When you time travel, you are now taken out of the space time continuum of one reality, thus your new reality forward and back are not yours, but those that are in space and time in that reality that you end in. Time travel needs to be looked at as parallel universal time shifts of realities. You don’t time travel, you reality jump.
We all exist in multiple universes at the same time in different realities. Some with you not in them and others with you making a slight change in your past, present and future. Understanding this clears up the notion of time paradoxes. What is being done is not being done to the observer (doer), but to the one in the reality the subject.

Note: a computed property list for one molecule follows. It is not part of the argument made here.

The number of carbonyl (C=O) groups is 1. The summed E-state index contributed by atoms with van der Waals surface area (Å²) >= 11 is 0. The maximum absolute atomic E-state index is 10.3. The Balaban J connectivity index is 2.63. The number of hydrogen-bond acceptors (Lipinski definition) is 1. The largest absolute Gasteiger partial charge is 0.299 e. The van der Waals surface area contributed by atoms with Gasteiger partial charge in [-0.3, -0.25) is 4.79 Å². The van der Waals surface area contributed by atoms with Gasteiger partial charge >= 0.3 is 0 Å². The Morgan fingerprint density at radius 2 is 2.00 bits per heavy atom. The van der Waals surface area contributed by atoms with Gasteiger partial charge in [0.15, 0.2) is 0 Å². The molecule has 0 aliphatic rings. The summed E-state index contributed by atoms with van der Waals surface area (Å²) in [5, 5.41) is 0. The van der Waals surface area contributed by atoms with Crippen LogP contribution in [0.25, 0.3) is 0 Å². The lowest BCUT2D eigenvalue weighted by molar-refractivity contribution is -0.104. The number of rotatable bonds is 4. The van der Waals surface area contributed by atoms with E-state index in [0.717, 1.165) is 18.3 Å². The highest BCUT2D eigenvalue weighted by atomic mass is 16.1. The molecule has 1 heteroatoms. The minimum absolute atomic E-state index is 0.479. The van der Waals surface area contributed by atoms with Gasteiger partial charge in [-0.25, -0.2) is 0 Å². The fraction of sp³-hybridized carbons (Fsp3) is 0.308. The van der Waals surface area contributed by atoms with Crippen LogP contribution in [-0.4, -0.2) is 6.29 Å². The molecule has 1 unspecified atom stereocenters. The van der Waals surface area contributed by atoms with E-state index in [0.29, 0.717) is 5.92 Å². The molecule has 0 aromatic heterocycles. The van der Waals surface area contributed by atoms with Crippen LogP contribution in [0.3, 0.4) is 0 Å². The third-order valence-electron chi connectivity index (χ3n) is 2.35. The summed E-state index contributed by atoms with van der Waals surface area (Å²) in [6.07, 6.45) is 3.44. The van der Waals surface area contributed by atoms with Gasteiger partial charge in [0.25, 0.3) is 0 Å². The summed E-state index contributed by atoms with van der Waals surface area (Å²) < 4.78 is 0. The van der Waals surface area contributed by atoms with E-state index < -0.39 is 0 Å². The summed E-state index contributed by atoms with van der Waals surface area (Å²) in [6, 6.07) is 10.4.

If time is, only linear then time travel back is not possible because as the paradox goes a man who goes back in time and kills his earlier self would not be able to be alive to kill himself and the two (same) people should not exist in the same place.
Time travel forward – A man goes forward to see himself die and decides to change it and does. Now the future is different so did he really go forward in time or did he see a different reality? Is that really forward time travel?
If time is not linear, but a jump into another reality then anything is possible. Forward and back would still seem like it is happening, but that is the illusion of the observer and how he is perceiving things.
I would theorize that the time shift of realities generally would move you into a reality very similar to your own (as the path of least resistance and less energy would be closer to as things are the same) that the perception was time travel, but in reality to reality a jump from one to another.